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Government/Politics

Ohio Redistricting Commission members tell Supreme Court why they shouldn't be held in contempt

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Daniel Konik
/
Statehouse News Bureau
Ohio Supreme Court

The Ohio Supreme Court ordered the commission to file an explanation for why it should not be held in contempt for failing to follow a previous order.

The Ohio Supreme Court ordered the Commission to explain why they should not be held in contempt of court for not approving new House and Senate maps last Thursday. Speaker Bob Cupp and Senate President Matt Huffman responded about 20 minutes before the 12 noon deadline.

The legislative leaders also say in their response, through their lawyer Phillip Strach, that not only is a contempt finding inappropriate", but also: "In any event, it may be unnecessary as the Speaker and the President anticipate the Commission will vote on a new plan this week."

The Commission responded separately through its lawyer, saying no member should be held in contempt because "a new plan could be approved in the coming days" but also that "it appears each member acted in good faith in an effort to comply timely with the Court’s order".

Also responding separately are the panel's two Democrats, co-chair Sen. Vernon Sykes and House Minority Leader Allison Russo. They had proposed maps last Thursday but Republicans on the Commission rejected them.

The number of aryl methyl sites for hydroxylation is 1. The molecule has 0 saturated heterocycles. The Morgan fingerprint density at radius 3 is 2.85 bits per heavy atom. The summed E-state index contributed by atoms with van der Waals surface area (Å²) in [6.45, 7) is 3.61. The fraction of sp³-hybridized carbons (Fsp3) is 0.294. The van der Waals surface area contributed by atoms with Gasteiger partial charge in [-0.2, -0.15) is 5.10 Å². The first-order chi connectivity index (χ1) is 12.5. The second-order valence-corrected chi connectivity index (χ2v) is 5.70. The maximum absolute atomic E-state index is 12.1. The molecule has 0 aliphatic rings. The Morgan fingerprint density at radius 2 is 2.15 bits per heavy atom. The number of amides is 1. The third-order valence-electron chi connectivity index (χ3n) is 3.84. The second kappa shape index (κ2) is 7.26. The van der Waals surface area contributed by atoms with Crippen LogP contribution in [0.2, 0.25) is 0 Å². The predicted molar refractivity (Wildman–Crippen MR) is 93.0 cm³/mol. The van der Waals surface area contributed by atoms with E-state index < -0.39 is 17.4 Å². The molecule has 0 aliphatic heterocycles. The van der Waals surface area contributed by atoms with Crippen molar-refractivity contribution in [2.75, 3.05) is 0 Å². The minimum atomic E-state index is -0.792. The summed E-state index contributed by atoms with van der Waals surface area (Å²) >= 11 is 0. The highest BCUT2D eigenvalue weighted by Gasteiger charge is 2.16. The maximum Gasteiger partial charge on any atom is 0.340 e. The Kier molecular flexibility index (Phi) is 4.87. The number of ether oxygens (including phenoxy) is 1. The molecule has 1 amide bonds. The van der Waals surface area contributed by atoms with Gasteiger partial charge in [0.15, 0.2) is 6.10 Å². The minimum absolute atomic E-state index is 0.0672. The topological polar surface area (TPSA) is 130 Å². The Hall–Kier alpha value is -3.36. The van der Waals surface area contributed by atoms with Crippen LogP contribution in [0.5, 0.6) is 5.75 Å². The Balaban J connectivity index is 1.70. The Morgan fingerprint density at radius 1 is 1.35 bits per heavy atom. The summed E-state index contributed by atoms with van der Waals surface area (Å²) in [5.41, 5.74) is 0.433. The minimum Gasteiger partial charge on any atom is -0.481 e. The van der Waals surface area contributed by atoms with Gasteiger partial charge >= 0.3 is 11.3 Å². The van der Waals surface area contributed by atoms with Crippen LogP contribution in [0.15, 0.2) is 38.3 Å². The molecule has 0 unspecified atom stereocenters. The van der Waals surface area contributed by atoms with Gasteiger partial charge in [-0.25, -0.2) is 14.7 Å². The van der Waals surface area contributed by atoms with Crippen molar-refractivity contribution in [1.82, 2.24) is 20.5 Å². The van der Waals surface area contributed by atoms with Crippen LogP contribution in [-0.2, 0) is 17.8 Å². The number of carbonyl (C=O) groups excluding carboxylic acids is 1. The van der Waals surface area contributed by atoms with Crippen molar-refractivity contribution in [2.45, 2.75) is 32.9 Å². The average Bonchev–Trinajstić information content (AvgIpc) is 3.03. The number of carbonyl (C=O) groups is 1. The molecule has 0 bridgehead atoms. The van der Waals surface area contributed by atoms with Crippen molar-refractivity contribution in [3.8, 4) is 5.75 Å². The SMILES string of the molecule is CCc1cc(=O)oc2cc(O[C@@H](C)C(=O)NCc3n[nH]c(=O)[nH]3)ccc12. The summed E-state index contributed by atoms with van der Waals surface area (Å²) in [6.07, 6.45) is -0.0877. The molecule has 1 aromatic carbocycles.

And the three Republicans on the panel who hold statewide office - Gov. Mike DeWine, Auditor Keith Faber and Secretary of State Frank LaRose - also responded separately, saying they shouldn't be individually liable because the panel "could not do in just ten days what it was previously unable to do in four months: adopt an Ohio General Assembly district plan that it, and this Court, will approve."

During a commission meeting Tuesday, Gov. Mike DeWine (R-Ohio) and Auditor Keith Faber (R-Ohio) revived talks to come up with a proposed state legislative district plan.

Just days earlier, Senate President Matt Huffman (R-Lima) said he did not believe it was possible to draw maps that would follow the Ohio Constitution and the court's orders.

Instead, the commission rejected maps proposed by Democrats and adjourned, allowing the court's deadline to expire.

Republican Justice Pat DeWine said in a statement Tuesday if those contempt proceedings did go forward he would recuse himself, since his father Gov. Mike DeWine would be among those facing consequences.

"In the event that a contempt proceeding is instituted pursuant to R.C. 2705.02 to impose sanctions on the individual members of the redistricting commission, I would recuse myself from that separate proceeding," DeWine said in a text message.

But DeWine also noted that he would not be stepping away from the redistricting cases, though his father is a named defendant. The justice has said his father is one of seven members of the commission and has no direct personal stake in what district lines look like.

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